Thanks to John Kemp of the Louisiana Endowment for the Humanities who runs the grant and for the local school district here for hosting us.

A Day With Mayflower Descendants

After The Way of Improvement Leads Home appeared in 2008, I began to receive invitations to speak at ancestral societies connected with the American Revolution. I usually accept the invitations. Philip Vickers Fithian is a character of special interest to groups like the Sons of the American Revolution and the Society of the Cincinnati.

Today I spent the afternoon speaking about Fithian to the First Colony (south Jersey) chapter of The Society of Mayflower Descendants of the State of New Jersey. Thanks to Jane Engleman for inviting me to speak.

A few observations:

1). With the exception of two young boys who came with their mother (a new inductee to the society) and their father, I believe I was the youngest person in the room.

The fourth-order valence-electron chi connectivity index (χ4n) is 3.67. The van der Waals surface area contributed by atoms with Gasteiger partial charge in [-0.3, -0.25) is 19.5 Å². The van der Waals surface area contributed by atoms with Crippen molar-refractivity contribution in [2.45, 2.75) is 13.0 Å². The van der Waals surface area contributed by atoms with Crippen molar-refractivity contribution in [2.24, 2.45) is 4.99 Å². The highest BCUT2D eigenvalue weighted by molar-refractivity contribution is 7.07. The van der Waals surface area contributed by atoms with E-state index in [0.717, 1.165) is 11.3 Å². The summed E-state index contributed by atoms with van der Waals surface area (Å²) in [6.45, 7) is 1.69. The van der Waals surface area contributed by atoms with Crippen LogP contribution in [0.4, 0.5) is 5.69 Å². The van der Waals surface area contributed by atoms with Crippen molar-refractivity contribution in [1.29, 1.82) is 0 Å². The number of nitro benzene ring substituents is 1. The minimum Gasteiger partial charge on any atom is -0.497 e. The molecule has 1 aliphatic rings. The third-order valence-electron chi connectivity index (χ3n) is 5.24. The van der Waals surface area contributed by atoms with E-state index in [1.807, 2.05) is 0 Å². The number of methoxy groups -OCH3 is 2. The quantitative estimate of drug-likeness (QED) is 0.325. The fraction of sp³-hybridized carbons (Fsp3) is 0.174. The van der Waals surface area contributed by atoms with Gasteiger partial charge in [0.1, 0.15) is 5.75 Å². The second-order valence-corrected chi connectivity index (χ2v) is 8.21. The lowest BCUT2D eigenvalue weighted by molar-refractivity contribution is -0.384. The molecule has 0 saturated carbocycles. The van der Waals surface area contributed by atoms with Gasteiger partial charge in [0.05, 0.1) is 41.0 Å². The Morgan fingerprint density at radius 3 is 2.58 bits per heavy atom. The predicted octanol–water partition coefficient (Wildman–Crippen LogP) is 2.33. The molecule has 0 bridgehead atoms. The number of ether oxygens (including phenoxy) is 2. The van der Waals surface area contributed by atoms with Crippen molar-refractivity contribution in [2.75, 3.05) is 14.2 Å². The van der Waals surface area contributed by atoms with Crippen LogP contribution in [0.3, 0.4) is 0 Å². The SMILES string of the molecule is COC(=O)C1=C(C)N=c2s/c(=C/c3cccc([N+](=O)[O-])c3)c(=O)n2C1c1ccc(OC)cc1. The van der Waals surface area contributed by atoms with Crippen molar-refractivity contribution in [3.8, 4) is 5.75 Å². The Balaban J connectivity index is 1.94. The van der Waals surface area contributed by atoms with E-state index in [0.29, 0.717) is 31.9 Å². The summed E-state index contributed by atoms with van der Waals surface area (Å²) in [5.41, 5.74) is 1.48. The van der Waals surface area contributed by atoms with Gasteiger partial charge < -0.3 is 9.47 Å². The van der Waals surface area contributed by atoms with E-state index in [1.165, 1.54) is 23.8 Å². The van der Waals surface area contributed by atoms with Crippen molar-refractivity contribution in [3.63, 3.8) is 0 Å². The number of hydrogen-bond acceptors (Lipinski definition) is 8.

2). I learned about the strict membership requirements of this society. Each local chapter has a “historian” who goes over an applicant’s family tree with a fine-toothed comb to make sure that he or she is indeed a descendant of one of the 104 Pilgrims who arrived on the Mayflower in 1620.

3). All the members of the society call themselves “cousins.” At one point a member asked all of the “Bradford cousins” to stand up and greet one another. (I am assuming that this was a reference to the members related to Plymouth governor William Bradford).

4). There is a clear “God and Country” mentality among this group. The meeting starts with the ushering in of a U.S. flag and a Mayflower flag, followed by a recitation of the Pledge of Allegiance. The Mayflower flag is then “dipped” to commemorate those members who had died since the previous meeting. This is followed by a Christian prayer offered in the name of Jesus Christ.